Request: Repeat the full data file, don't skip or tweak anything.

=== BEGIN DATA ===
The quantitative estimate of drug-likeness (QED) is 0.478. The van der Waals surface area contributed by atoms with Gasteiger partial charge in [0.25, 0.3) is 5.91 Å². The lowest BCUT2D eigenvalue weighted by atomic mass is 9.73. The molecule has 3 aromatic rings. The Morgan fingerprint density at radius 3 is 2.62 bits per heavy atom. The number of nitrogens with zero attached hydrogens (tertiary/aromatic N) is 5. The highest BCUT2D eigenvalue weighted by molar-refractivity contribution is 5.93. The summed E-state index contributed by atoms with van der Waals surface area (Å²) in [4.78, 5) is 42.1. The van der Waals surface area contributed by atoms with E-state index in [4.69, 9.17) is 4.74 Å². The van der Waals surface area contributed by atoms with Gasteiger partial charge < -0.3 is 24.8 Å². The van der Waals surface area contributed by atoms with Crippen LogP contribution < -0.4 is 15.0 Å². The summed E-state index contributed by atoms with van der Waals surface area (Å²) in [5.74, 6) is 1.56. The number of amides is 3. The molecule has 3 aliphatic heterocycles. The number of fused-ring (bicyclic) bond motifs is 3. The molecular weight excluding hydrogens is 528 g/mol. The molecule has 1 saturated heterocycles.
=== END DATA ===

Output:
The quantitative estimate of drug-likeness (QED) is 0.478. The van der Waals surface area contributed by atoms with Gasteiger partial charge in [0.25, 0.3) is 5.91 Å². The lowest BCUT2D eigenvalue weighted by atomic mass is 9.73. The molecule has 3 aromatic rings. The Morgan fingerprint density at radius 3 is 2.62 bits per heavy atom. The number of nitrogens with zero attached hydrogens (tertiary/aromatic N) is 5. The highest BCUT2D eigenvalue weighted by molar-refractivity contribution is 5.93. The summed E-state index contributed by atoms with van der Waals surface area (Å²) in [4.78, 5) is 42.1. The van der Waals surface area contributed by atoms with E-state index in [4.69, 9.17) is 4.74 Å². The van der Waals surface area contributed by atoms with Gasteiger partial charge < -0.3 is 24.8 Å². The van der Waals surface area contributed by atoms with Crippen LogP contribution < -0.4 is 15.0 Å². The summed E-state index contributed by atoms with van der Waals surface area (Å²) in [5.74, 6) is 1.56. The number of amides is 3. The molecule has 3 aliphatic heterocycles. The number of fused-ring (bicyclic) bond motifs is 3. The molecular weight excluding hydrogens is 528 g/mol. The molecule has 1 saturated heterocycles.